There is nothing straight forward or logical about how water is allocated for irrigation in Australia. And every scheme and catchment has its own historical idiosyncrasies.
I am always amazed when I read that irrigators are paying for water they aren’t getting when there is a drought. Payment for a percentage of an allocation even if the dam is dry is a condition of many irrigation licenses.
Just yesterday ABC Online reported that:
“The NSW Government is under pressure to waive fixed water charges for Lachlan Valley irrigators.
Producers have started receiving bills for the 2004/5 financial year, despite not having a water allocation during that period.
Is it possible that some south east Queensland irrigators could one day have to pay for no water, because it has been sold to a power station?
A reader of this blog, Hasbeen, was extremely frustrated last week after attending the Community Reference Panel launch of the Logan Basin Draft Water Resource Plan. Logan is just south of Brisbane in south east Queensland, Australia.
Draft plans and reference panels are part of the jargon and process of resource planning in Australia. It has been my observation that they often reflect government’s commitment to consult, while its policy officers dabble in central planning.
I have edited the following note from Hasbeen, written after he attended that meeting:
“What a joke. We got over an hour of an ‘Environmental Investigations Report’ which said it is more important that the river is a wildlife corridor, than we do anything to reduce/prevent erosion and the invertebrates in the sand are much more important than the people who live, and work, on the river.
Then the real crunch, what it means to the people who have lived on, and depended on the river for much of their lives.
For irrigators on supplemented streams there will be not much change. They will still pay for their water allocation, whether or not ther is water. But there is a likelihood that this water will also be sold to higher payers, e.g. power stations, in future.
For those on unsupplemented streams, where not one cent of taxpayer funds has been spent, the story is bad. These people are on area licenses, dictating that they may irrigate so many hectares. These are to be converted to volume licences, but at a very low rate, varying between 4 and 4.5 ML/ha.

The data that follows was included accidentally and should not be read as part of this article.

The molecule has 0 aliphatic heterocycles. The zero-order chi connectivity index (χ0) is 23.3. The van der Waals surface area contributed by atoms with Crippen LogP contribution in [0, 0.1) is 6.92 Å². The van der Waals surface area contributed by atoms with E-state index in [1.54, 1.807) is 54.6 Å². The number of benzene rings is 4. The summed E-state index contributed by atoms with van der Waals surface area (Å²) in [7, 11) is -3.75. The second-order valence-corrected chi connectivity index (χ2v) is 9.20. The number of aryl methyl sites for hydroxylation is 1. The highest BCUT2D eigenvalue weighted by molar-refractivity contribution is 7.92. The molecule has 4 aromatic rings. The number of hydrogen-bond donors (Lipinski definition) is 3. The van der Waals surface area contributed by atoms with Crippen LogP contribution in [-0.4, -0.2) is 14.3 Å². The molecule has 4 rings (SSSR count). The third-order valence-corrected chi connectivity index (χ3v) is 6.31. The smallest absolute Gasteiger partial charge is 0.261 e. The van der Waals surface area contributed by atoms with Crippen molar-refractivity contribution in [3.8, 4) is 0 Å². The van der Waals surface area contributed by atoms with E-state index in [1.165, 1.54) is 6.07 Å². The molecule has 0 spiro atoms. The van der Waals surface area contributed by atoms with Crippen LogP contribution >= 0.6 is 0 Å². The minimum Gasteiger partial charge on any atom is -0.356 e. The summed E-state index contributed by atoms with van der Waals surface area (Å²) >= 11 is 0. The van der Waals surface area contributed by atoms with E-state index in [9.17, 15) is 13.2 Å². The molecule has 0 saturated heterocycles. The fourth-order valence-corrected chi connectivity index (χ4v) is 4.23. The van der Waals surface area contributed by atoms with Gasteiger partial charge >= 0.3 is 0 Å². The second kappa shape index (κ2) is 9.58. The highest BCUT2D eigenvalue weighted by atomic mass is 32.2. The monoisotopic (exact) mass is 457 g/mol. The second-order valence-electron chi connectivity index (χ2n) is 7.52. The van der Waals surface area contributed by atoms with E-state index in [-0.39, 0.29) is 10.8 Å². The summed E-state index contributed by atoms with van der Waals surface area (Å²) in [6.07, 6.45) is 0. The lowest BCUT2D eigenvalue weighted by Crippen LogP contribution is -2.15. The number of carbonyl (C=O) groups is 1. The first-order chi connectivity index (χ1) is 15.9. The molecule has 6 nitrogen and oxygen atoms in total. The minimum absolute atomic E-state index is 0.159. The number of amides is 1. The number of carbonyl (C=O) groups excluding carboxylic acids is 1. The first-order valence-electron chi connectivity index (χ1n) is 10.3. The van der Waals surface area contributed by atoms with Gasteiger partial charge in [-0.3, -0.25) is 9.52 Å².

Department of Primary Industry figures state that it takes 5.6 ML/ha per year to maintain pasture grass, about the lowest user of irrigation. For dairy farmers it takes 6 ML/ha to produce 4 months of winter rye grass, then a similar amount to run summer feed. Lucerne growers could not survive on this allocation, and neither could small crops growers.
We were told this conversion figure was chosen after a survey of irrigators, but none of the community reference panel had been surveyed.
To make matters worse, a volumetric cap will be put on water harvesting. Harvesting is only allowed when the river is in ‘fresh’, and hundreds of megaliters per day is rushing out to sea.
To tell a farmer that he must watch a river, 30 meters wide, and 6 meters deep rush past his pump, with out taking any is stupid. When that water will be in Morton Bay in 6 hours, it’s criminal.
One of the water resource people I spoke to did not appear to understand our little river, it seemed as if we were talking about two different things.
Their thinking, and I suppose, training relates to our long, slow, inland rivers, where water can take weeks to meander down stream. He found it almost impossible to believe that if we all pumped, with all our pumps, we could not make a dent in the flow of our river during a fresh.
He would not believe that a rain drop, from our head water, would be in Morton Bay in 24 hours.
After EIGHT years of community input we have got a total ‘stuff up’.
None of the pain this plan will impose on our community will, or can, have any benefit for anyone. We will pay for our water, even if there isn’t any, and probably go broke doing it.
How can they get it so wrong, unless there is a hidden agenda, and this plan is to be used as a basis for other plans, which can advantage urban water supply.”
End of note from Hasbeen.